I was amazed to find that over 5,000 Rosenwald Schools were built in 15 southern states, serving about one-third of the African American students in the south. They set new standards for African American education by providing nicer facilities, dedicated teachers, and a longer school term. I found it incredible that Rosenwald and Washington were able to break the racial barrier during the Jim Crow era to start this program and improve the education for so many children.

After writing the NR form, I presented the nomination to the Kentucky Historic Preservation Review Board. In March 2013, the Buck Creek School was officially listed on the National Register of Historic Places!

Julia's presentation at the Kentucky Historic Preservation Review Board.

Julia’s presentation at the Kentucky Historic Preservation Review Board.

I wanted to do more to educate the public about the need to preserve the Rosenwald Schools. As the second phase of my Gold Award Project, I created a traveling museum exhibition to share the Rosenwald Schools’ history. My traveling exhibition has been displayed in museums, historical societies, and public libraries across the state and will continue to tour into my senior year.

Julia in front of her Rosenwald School exhibition.

Julia in front of her Rosenwald School exhibition.

My project has taught me that people from varied backgrounds can come together through a common love of history and make a difference by preserving it for the future.

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Thank you, Julia. You are an inspiration; I hope there are many students like you. Readers, are you a youth in preservation with a  story to share (or do you know any)? I’d love to hear about your passion and projects. 

Preservation Training Opportunity in Vermont

Looking for an excuse to head to snowy, beautiful Vermont in January? If you’re interested in historic buildings, rehabilitation of buildings, and would like to learn more about building codes and ADA, then plan on visiting Vermont in January. This workshop is a great deal, you earn AIA credits, and you’ll be much more informed about the confusing rules of accessibility. See details below.

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Historic Buildings, New Accessibility Rules & Codes Training Day

Wednesday, January 15, 2014

7:30 am – 3:00 pm

Vermont Technical College – ‘Old Schoolhouse’

Randolph, VT

  • Some of the most common questions builders and designers have are about new accessibility requirements, modifying historic buildings, and in particular modifying historic buildings for greater accessibility.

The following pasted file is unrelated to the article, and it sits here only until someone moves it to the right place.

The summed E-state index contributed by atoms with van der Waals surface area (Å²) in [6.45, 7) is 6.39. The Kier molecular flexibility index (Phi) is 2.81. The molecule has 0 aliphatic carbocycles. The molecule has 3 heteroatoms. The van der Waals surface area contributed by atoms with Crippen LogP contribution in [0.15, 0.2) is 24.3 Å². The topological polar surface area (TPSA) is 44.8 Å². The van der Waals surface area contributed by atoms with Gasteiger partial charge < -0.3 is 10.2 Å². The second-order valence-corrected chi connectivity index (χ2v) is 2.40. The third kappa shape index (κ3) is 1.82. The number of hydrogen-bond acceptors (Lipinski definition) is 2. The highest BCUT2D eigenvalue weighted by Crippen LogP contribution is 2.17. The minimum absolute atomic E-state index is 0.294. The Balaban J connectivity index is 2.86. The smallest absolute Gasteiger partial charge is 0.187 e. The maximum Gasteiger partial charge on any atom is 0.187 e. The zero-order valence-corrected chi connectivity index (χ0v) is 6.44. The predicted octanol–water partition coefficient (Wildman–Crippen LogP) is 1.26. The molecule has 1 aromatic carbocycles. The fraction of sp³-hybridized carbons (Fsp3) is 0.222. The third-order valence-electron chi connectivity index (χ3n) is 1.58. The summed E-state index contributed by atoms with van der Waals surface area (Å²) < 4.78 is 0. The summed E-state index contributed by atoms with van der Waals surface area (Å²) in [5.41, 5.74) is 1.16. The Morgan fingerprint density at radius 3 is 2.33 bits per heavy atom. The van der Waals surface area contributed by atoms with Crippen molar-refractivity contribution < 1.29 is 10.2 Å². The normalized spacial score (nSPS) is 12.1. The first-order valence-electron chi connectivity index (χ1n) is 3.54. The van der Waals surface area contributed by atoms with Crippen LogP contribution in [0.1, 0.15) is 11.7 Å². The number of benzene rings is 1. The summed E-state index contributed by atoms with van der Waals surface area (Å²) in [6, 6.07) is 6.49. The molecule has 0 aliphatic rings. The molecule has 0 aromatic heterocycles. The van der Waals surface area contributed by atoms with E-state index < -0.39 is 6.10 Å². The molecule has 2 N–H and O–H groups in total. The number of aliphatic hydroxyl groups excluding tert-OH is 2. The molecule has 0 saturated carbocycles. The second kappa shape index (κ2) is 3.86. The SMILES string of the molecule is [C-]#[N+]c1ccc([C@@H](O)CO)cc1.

• This seminar seeks to clarify Vermont’s building codes by bringing together three experts: from ADA-New England, the preservation community, and the Division of Fire Safety. Presentations and discussions will focus on case studies suggested by participants.
  • All participants in the workshop will receive complimentary membership in BSA-VT.
  • This course earns 6 AIA-HSW CEUs.

OBJECTIVES

Upon completion of this seminar, participants will be better able to:

  • understand and apply Vermont’s current Access Rules (based on the new version of ADA, 2010)
  • understand Vermont’s categories of new construction and renovation, including which codes apply
  • apply Chapter 43 of NFPA to existing and historic buildings
  • evaluate the balance between requirements for new and existing construction, as well as accessibility, with historic structures
  • discuss strategies for design/construction with building officials, owners, and other professionals.

INSTRUCTORS

  • Kathy Gips, Director of Training, New England ADA Center
  • Judy Hayward, Executive Director, Historic Windsor and Preservation Education Institute
  • Bob Patterson, Deputy Director, Vermont Dept. Public Safety’s Division of Fire Safety

SUBMIT YOUR PROJECT QUESTIONS & CASE STUDIES! 

Please email your questions about specific code and construction circumstances for review during the session to: Sandra Vitzthum

REGISTRATION

$60 per person includes the full day of training, continental breakfast, lunch. To sign up, please visit http://www.buildsafevt.org/

STORM ARRANGEMENTS

We have made arrangements to re-schedule the event to Jan 16 if necessary; the meeting will be held in Berlin VT if this happens. Final decision will be made by 8:30 am 1/14 and emailed to all participants. You can also check our website for updates.